Terrible 2008 SUV sales are prompting speculation that the once-popular segment might be permanently stuck in the mud.
Overall light-vehicle sales were down 18% last year to 13.19 million units compared with 16.08 million the year before, according to Ward's data.
But SUV sales took a 39.3% plunge, going from 1.91 million units in 2007 to 1.16 million in 2008.
Middle SUVs was the biggest segment loser, with sales sinking 45% in 2008. By comparison, midsize cross/utility vehicle sales were off 6.8%.
“People are moving out of the midsize SUV market completely and going to CUVs,” says Matt Traylen, senior director for Automotive Lease Guide. “What people don't want now is anything with ‘SUV’ in the name.”
Car-based CUVs look like SUVs but offer a smoother ride and nimbler handling than SUVs built on truck platforms.
SUVs had their heyday in the 1990s and into the early years of this decade, when fuel prices were relatively low. What SUVs lacked in fuel economy they made up in bulk and roominess. They also offered off-road capability, even though few owners put them to the test.
When fuel prices spiked in 2008, reaching $4 per gallon, SUVs took a punch, from which they didn't recover. Among the segment's hardest hit were the Hummer H3 (down 50.8%), Dodge Durango (off 52.9%) and Nissan Armada (down 50.4%).
Despite SUVs' touted ruggedness, there is an impractical side in their everyday use by most owners, Traylen says. Eighty percent of people who buy SUVs don't use them as SUVs.
“They don't go up mountains or off-roading. They take their kids to school and go to the grocery store,” he says. “A lot of people are waking up and asking, ‘Why did I buy this vehicle?’”
Ironically, fullsize SUVs, the segment's biggest gas guzzlers, suffered its smallest 2008 sales decline, although still it was substantial at 36.2%.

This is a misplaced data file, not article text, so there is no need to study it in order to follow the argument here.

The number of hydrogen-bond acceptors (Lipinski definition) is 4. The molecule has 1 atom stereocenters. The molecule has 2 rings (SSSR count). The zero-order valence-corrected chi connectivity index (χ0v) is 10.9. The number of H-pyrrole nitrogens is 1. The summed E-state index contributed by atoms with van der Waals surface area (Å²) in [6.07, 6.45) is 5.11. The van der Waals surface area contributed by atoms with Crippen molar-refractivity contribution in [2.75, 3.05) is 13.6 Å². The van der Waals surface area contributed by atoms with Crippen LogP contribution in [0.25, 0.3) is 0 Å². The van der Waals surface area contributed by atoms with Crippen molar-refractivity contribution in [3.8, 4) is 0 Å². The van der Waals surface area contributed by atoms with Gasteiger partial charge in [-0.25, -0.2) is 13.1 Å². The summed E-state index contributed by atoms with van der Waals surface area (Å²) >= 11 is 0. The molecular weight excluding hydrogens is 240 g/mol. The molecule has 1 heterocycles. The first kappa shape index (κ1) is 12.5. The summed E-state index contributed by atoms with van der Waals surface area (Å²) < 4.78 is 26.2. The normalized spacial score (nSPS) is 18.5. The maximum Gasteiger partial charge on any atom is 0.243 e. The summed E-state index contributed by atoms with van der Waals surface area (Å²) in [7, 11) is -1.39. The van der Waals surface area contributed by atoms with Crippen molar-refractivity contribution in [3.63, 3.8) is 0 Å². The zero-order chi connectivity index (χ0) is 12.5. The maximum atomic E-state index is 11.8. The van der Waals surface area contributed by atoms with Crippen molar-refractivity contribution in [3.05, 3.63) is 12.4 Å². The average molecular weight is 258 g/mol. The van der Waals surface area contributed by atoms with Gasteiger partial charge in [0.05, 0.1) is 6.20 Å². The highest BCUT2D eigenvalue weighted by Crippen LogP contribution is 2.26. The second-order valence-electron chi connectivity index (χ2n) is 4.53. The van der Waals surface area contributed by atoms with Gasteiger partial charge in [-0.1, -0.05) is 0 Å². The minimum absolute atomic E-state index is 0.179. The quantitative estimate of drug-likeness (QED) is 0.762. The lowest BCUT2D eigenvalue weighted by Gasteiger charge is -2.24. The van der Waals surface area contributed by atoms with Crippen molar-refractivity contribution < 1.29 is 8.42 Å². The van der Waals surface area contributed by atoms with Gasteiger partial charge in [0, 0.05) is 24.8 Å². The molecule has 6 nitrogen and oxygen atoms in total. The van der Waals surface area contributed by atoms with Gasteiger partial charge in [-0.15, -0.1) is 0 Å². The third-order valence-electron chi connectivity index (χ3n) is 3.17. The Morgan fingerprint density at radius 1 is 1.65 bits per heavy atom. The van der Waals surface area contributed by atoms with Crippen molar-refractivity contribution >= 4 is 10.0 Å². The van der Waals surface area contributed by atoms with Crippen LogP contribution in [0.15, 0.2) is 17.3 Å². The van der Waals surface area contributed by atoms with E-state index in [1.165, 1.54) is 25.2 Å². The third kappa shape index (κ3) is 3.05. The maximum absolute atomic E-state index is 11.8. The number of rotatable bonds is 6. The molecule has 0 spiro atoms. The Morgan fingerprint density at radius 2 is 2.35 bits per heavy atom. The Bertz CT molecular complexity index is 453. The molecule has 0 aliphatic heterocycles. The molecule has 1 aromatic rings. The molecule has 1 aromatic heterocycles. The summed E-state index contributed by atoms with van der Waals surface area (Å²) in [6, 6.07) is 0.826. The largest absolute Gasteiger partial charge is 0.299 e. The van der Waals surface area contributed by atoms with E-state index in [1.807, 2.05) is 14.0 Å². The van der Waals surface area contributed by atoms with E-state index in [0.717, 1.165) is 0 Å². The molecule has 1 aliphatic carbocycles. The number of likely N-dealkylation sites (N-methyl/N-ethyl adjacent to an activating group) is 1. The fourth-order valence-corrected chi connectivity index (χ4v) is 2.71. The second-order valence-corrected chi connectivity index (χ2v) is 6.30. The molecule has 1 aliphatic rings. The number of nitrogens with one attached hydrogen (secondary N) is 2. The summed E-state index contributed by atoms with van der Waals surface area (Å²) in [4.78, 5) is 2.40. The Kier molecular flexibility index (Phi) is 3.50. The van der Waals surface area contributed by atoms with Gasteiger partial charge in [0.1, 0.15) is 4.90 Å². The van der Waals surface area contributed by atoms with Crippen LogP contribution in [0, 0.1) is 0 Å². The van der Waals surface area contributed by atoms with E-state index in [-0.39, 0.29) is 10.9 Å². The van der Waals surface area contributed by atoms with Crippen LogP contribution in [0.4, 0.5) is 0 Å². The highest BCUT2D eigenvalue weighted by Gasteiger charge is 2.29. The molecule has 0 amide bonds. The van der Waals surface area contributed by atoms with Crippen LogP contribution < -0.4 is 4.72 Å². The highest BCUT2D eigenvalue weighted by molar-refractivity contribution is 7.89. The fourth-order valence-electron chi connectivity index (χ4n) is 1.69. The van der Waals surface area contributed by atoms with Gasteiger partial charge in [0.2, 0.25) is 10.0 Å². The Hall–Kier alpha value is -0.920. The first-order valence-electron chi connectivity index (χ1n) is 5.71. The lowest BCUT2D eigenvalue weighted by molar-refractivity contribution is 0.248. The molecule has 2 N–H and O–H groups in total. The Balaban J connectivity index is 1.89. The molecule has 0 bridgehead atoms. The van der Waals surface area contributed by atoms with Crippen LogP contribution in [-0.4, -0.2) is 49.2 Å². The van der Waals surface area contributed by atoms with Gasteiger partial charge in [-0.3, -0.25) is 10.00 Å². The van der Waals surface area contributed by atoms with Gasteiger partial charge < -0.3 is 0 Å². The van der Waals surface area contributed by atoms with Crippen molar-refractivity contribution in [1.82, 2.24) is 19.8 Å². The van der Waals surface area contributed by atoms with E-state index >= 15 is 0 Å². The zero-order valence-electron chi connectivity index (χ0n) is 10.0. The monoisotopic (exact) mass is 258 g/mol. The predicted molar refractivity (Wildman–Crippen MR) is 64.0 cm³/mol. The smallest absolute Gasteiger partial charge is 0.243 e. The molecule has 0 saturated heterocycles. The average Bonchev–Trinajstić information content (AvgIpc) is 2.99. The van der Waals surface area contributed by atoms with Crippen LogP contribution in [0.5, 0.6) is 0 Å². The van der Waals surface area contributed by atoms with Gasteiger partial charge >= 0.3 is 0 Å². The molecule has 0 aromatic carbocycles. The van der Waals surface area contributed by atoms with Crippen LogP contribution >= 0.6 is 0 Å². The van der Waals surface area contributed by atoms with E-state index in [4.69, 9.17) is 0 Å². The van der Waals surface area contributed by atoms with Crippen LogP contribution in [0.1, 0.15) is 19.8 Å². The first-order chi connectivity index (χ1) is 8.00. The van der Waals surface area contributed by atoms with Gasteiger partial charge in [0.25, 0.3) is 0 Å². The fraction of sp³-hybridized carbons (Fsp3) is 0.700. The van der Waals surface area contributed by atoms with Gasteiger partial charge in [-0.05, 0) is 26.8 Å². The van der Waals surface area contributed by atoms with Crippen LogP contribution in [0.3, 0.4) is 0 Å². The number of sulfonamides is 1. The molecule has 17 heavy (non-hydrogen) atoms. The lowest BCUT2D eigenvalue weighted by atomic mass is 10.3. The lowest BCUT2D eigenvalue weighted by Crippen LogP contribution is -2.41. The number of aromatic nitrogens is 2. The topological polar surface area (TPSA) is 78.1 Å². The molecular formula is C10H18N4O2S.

“There will always be a market for big SUVs, just not as large a market as before,” Traylen says, noting that the few SUV owners who actually take their vehicles offroad and up mountains tend to drive the fullsize models.
Because midsize SUVs are fast becoming unpopular, it is hard to predict what their residuals will be in two to three years, Traylen says. In contrast, “mid-compact and midsize cars are stable.”
His residual forecasting centers on what vehicles will be worth when they come off lease. Leasing took a hit of its own last year, particularly when Chrysler Financial and Wells Fargo bank abandoned leasing.
“Chrysler pulling out was a bit of a body blow,” Traylen says at a recent Auto Finance Summit. “But Chrysler could return to leasing in a few years, if it sorts things out. When banks leave, they're gone.
“Banks are there to make a profit from leasing, captive finance firms are there to help auto makers sell vehicles. Wells Fargo is not likely to return to leasing.”
If leasing penetration gets too high, as it did during the late 1990s, it creates residual problems for auto makers and excess volume for remarketers faced with waves of vehicles coming off lease.
“Leasing at 30% penetration is too crazy; we saw that,” Traylen says. “Twenty percent is pretty healthy. It had been around that until 2008. It will probably drop to the low teens.”
Smaller regional banks that know their markets may fill the leasing void created by the likes of Chrysler Financial and Wells Fargo, he says. “If any leasing growth occurs, it will be local and small.”
Other predictions from Traylen:
- This year, like 2008, will be difficult, while “2010 and beyond look better.”
- Resale values for luxury models will continue to decline.
- Repossessions will “continue to be problematic for high-priced segments,” hurting resale performances.
- If new-car incentives increase, it will hurt used-car sales and create a false impression of consumer interest. “If people are paying thousands of dollars less, it's not really a demand.” But, he adds, “U.S. consumers will not pay high prices for cars right now.”